Nico then goes on to smash a drug dealer’s face into a dresser full of narcotic paraphernalia and bitch slap him for trying to bribe his way out of getting arrested. THEN, unarmed, he takes on a group of men wielding: a machete, a gun, a lead pipe and a baseball bat. The aftermath of which yields a severed arm, a broken nose, a sliced knee joint, a blade chop to the neck, an aikido flip into broken bottles and a knee to the jaw (Seagal suffering none and delivering all, of course)! AND THEN he goes on to get his badge confiscated for….

….You get the point. Nico is simply every bit as badass as Seagal himself would, and does, claim to be.

Gelor-e-s Delores

Pam Grier is Delores ‘Jacks’ Jackson

The lady that mercifully combats and wards off the evil blonde stain on the film print by Nico’s marriage to the Stone, Jacks is a godsend. Played by Pam Grier, the knockout, bad-ass babe from the yesteryears of 70s blaxploitation. Not only does this mamma-jamma make a worthy partner to Seagal in his limb-snapping vigilantism, she also manages to stave off the obvious ‘one-week-from-retirement-woman-who-won’t-listen-when-told-to-stay-in-the-car-when-a-shootout-is-afoot’ death sequence. Not to say it was easy, but she takes her shotgunned licks and keeps on kicking, successfully breaking the 80s cliché with her take-no-shit-even-from-death attitude. And even though it ruins the chances of making Above The Law a film with a glorious female-free third act, I can dig it. I mean, she’s Pam Grier… and who doesn’t love Pam Grier?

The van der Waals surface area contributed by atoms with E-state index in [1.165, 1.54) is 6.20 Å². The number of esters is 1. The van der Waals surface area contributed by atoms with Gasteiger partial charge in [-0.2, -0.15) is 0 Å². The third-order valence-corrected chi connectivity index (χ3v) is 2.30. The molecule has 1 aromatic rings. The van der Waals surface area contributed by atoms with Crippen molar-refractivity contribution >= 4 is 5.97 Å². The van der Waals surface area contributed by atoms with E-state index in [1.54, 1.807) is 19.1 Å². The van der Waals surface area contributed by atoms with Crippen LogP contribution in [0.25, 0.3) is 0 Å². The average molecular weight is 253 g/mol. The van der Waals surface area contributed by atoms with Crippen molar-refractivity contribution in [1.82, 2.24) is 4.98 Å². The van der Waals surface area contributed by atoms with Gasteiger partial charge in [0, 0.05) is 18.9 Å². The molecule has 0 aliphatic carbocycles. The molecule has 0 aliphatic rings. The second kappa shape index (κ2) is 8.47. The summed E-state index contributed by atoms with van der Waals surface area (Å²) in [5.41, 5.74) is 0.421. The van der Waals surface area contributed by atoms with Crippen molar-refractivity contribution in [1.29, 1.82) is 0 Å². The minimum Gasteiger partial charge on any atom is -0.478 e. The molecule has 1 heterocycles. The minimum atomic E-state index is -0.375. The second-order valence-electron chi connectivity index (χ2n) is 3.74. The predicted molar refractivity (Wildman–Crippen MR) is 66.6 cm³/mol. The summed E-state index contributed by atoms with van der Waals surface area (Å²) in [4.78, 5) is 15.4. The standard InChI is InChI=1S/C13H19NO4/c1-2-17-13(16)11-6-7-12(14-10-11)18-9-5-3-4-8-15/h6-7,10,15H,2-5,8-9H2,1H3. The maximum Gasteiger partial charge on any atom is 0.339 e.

The Horror... The Horror...

Henry Silva is Kurt Zagon